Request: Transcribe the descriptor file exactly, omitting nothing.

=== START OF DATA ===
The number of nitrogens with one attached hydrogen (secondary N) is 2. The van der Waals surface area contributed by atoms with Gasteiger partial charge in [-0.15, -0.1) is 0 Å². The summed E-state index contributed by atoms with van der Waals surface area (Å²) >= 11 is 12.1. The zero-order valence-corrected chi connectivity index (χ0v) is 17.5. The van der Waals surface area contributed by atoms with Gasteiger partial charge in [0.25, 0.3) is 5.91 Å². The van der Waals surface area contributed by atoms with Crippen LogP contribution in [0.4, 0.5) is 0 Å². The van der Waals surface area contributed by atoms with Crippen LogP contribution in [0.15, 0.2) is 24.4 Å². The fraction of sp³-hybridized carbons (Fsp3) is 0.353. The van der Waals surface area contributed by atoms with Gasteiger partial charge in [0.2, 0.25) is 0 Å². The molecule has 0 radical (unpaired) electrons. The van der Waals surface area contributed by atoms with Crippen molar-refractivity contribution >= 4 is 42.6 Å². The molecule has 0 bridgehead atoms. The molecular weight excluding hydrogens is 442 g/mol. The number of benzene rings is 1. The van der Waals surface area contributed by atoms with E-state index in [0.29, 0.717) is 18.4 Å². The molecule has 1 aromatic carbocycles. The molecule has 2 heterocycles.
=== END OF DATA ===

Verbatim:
The number of nitrogens with one attached hydrogen (secondary N) is 2. The van der Waals surface area contributed by atoms with Gasteiger partial charge in [-0.15, -0.1) is 0 Å². The summed E-state index contributed by atoms with van der Waals surface area (Å²) >= 11 is 12.1. The zero-order valence-corrected chi connectivity index (χ0v) is 17.5. The van der Waals surface area contributed by atoms with Gasteiger partial charge in [0.25, 0.3) is 5.91 Å². The van der Waals surface area contributed by atoms with Crippen LogP contribution in [0.4, 0.5) is 0 Å². The van der Waals surface area contributed by atoms with Crippen LogP contribution in [0.15, 0.2) is 24.4 Å². The fraction of sp³-hybridized carbons (Fsp3) is 0.353. The van der Waals surface area contributed by atoms with Gasteiger partial charge in [0.2, 0.25) is 0 Å². The molecule has 0 radical (unpaired) electrons. The van der Waals surface area contributed by atoms with Crippen molar-refractivity contribution >= 4 is 42.6 Å². The molecule has 0 bridgehead atoms. The molecular weight excluding hydrogens is 442 g/mol. The number of benzene rings is 1. The van der Waals surface area contributed by atoms with E-state index in [0.29, 0.717) is 18.4 Å². The molecule has 1 aromatic carbocycles. The molecule has 2 heterocycles.